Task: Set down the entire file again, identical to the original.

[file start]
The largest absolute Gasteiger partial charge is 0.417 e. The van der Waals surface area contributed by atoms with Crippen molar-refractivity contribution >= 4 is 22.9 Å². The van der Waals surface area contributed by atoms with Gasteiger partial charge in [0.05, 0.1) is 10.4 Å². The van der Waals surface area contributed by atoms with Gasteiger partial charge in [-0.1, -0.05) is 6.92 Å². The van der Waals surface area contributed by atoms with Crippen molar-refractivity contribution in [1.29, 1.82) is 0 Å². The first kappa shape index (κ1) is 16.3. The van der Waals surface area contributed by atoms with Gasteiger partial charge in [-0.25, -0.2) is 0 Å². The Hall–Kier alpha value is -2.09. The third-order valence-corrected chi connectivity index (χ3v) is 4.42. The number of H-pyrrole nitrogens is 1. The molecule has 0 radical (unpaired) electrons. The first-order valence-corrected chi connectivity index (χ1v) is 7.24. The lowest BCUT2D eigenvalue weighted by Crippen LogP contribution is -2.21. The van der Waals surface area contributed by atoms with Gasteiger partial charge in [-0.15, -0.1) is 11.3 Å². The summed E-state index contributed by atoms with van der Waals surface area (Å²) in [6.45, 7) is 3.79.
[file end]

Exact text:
The largest absolute Gasteiger partial charge is 0.417 e. The van der Waals surface area contributed by atoms with Crippen molar-refractivity contribution >= 4 is 22.9 Å². The van der Waals surface area contributed by atoms with Gasteiger partial charge in [0.05, 0.1) is 10.4 Å². The van der Waals surface area contributed by atoms with Gasteiger partial charge in [-0.1, -0.05) is 6.92 Å². The van der Waals surface area contributed by atoms with Crippen molar-refractivity contribution in [1.29, 1.82) is 0 Å². The first kappa shape index (κ1) is 16.3. The van der Waals surface area contributed by atoms with Gasteiger partial charge in [-0.25, -0.2) is 0 Å². The Hall–Kier alpha value is -2.09. The third-order valence-corrected chi connectivity index (χ3v) is 4.42. The number of H-pyrrole nitrogens is 1. The molecule has 0 radical (unpaired) electrons. The first-order valence-corrected chi connectivity index (χ1v) is 7.24. The lowest BCUT2D eigenvalue weighted by Crippen LogP contribution is -2.21. The van der Waals surface area contributed by atoms with Gasteiger partial charge in [-0.15, -0.1) is 11.3 Å². The summed E-state index contributed by atoms with van der Waals surface area (Å²) in [6.45, 7) is 3.79.